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I am trying to rank the concentration of $\ce{PO4^3-}$, $\ce{NO3^-}$, and $\ce{Na+}$ that remain in a reaction. The reaction occurs when 100mL of 1.0M $\ce{Na3PO4}$ solution is mixed with 100mL of 1.0M $\ce{AgNO3}$ soln. I have written the equation as:

$\ce{Na3PO4(aq) + 3AgNO3(aq) -> 3NaNO3(aq) + Ag3PO4(s)}$

From this equation I find that there are 0.3mol of $\ce{Na+}$ by 0.1L * 1.0M * 3mol Na, and 0.1mol of $\ce{PO4^3-}$ by: 0.1L * 1.0M * 1mol $\ce{PO4^3-}$ , and finally 0.3mol of $\ce{NO3-}$ by 0.1L * 1.0M * 1mol $\ce{NO3-}$.

By these calculations, the concentration of the nitrate ion and sodium ion should by equal. However, the correct answer is that the most concentrated ion is sodium followed by nitrate followed by phosphate. Could someone please explain where I'm going wrong.

Thanks!

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  • $\begingroup$ What's the concentration of Na+ in 1 M trisodium phosphate, and what's the concentration of (NO3)- in 1M silver nitrate? $\endgroup$ Nov 24 '14 at 2:44
  • $\begingroup$ The concentration of Na+ in 1M trisodium phosphate should be 3.0M. I found this by finding the number of moles of trisodium phosphate in 100mL of 1.0M solution: 0.1L and then multiplying that by 1M to get 0.1mol trisodium phosphate and then multiplying by 3mol to account to get the number of Na ions. Then I divided by 0.1L to get 3.0M. With similar steps I found the [NO3-] to be 1.0M. I'm not sure why this doesn't work when I try to find concentration after the reaction is complete. Thanks for your reply. $\endgroup$
    – Blakeasd
    Nov 24 '14 at 2:59
  • $\begingroup$ You seem to have overlooked the fact that the volume of the solution has doubled after combining them both. The concentration of phosphate ions could be calculated from the solubility product of silver phosphate, but should be very low. $\endgroup$ Nov 24 '14 at 19:26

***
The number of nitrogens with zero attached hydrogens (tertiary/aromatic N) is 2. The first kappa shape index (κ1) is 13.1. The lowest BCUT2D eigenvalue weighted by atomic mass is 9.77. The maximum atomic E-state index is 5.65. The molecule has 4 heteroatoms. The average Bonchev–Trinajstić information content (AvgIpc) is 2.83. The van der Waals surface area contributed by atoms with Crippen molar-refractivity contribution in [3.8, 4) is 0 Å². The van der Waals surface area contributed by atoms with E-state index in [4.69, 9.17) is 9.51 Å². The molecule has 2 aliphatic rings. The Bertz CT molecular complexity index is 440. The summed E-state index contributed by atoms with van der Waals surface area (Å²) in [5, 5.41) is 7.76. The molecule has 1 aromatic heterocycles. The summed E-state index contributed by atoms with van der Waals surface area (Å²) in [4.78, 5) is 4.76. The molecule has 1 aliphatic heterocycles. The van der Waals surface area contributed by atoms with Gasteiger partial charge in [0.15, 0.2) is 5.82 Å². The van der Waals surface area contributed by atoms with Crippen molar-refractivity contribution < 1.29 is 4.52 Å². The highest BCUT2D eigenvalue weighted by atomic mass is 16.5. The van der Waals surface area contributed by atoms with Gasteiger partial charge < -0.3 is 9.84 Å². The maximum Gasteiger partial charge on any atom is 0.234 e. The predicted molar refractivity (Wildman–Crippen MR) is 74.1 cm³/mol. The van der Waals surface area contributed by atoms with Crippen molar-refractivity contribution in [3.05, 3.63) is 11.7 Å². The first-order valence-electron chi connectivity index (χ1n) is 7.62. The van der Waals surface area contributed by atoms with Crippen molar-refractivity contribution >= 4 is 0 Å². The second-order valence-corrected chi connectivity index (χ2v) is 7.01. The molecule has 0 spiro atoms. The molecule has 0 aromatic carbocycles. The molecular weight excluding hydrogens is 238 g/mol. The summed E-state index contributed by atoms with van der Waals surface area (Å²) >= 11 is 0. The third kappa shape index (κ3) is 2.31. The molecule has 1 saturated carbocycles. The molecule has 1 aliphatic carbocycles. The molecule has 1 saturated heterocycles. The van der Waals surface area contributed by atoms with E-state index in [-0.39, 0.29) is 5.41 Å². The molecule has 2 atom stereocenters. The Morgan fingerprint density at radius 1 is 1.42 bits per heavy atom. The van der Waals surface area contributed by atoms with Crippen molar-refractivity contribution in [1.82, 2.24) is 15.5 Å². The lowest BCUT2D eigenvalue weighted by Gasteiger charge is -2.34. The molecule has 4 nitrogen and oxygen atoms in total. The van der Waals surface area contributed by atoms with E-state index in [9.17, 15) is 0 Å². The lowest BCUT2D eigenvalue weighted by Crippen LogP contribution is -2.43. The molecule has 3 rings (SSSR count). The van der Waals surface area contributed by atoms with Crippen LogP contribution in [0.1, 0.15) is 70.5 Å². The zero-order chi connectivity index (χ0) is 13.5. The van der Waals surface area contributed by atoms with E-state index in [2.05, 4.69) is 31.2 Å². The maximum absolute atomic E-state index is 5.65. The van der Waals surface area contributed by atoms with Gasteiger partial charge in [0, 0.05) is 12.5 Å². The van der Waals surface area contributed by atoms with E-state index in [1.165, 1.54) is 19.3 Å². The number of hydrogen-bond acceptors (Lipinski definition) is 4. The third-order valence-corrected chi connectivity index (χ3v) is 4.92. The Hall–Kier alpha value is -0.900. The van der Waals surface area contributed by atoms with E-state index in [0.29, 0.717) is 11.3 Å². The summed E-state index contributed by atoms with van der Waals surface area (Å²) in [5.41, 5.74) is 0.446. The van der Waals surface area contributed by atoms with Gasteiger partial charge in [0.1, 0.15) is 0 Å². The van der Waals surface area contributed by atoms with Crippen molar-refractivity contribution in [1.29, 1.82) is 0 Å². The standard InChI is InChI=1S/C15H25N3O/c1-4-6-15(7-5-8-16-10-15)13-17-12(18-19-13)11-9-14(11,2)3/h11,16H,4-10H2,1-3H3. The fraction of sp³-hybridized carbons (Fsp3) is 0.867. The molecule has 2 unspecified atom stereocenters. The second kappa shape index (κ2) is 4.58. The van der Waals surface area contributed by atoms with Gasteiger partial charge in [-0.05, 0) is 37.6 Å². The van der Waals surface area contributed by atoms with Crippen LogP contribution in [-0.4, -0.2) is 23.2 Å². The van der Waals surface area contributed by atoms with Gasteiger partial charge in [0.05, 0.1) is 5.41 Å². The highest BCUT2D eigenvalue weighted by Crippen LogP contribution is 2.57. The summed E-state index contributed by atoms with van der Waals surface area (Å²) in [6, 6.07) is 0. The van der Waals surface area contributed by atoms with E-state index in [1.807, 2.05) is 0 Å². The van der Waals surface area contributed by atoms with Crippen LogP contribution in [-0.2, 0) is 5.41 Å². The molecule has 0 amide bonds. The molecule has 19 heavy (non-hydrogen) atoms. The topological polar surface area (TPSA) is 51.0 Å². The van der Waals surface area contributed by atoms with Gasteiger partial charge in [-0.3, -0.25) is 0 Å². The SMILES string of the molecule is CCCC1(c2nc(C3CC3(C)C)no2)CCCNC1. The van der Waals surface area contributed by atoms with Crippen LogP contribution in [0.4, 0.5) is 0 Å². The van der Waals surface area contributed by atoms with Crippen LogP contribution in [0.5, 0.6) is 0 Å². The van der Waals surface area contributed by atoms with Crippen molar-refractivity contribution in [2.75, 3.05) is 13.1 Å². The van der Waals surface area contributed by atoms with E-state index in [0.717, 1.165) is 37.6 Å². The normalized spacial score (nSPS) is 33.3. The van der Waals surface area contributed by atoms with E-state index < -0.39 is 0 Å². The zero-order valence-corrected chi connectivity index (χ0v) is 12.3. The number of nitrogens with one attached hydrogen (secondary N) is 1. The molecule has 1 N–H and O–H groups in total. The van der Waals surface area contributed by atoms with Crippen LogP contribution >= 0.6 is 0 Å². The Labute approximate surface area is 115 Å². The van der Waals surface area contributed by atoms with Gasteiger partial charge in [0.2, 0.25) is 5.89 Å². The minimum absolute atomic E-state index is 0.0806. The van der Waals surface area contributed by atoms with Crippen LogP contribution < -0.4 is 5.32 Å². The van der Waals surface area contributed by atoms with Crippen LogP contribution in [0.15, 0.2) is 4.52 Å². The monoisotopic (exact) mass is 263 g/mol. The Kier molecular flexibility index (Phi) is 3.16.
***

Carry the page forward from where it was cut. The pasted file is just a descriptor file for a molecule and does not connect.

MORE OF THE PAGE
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Let's look at the overall reaction:

$\ce{Na3PO4(aq) + 3AgNO3(aq) -> 3NaNO3(aq) + Ag3PO4(s)}$

As you can see $\ce{Na^+}$ and $\ce{NO_3^-}$ are spectators ions, they don't participate in the main reaction. Their concentrations, taking into account the dilution, are:

$\ce{[Na^+]= \frac {3 \times 1.0 \times 100}{200}}= 1.5 \ce{M}$.

${[\ce{NO_3^-}]= \frac { 1.0 \times 100}{200}}= 0.5 \ce{M}$.

The net ionic equation is:

$\ce{PO4^{3-}(aq) + 3Ag^+(aq) -> Ag3PO4(s)}$

The initial concentration of phosphate and silver ions taking into account the dilution are:

${[\ce{PO_4^3-}]= \frac { 1.0 \times 100}{200}}= 0.5 \ce{M}$.

${[\ce{Ag^+}]= \frac { 1.0 \times 100}{200}}= 0.5 \ce{M}$.

According to the stoichiometry of the reaction: 3 moles of silver ions react with one mole of phosphate ion. This means that silver ion is a limiting reactant. It will completely react to form the precipitate of silver phosphate. On the other hand, the concentration of phosphate at the end of the reaction will be: ${[\ce{PO_4^3-}]= 0.5-\frac{0.5}{3}=\frac{2\times 0.5}{3}=0.33 \ce{M}}$.

In order to determine exactly the concentration of silver ion, we have to use the solubility product of silver phosphate: ${[\ce{Ag^+}]= \frac{K_{sp}}{[\ce{PO_4^3-}]^3}=\frac{8.89\times10^{-17}}{(0.5/3)^3}}=0.04\times10^{-17}\ce{M}$

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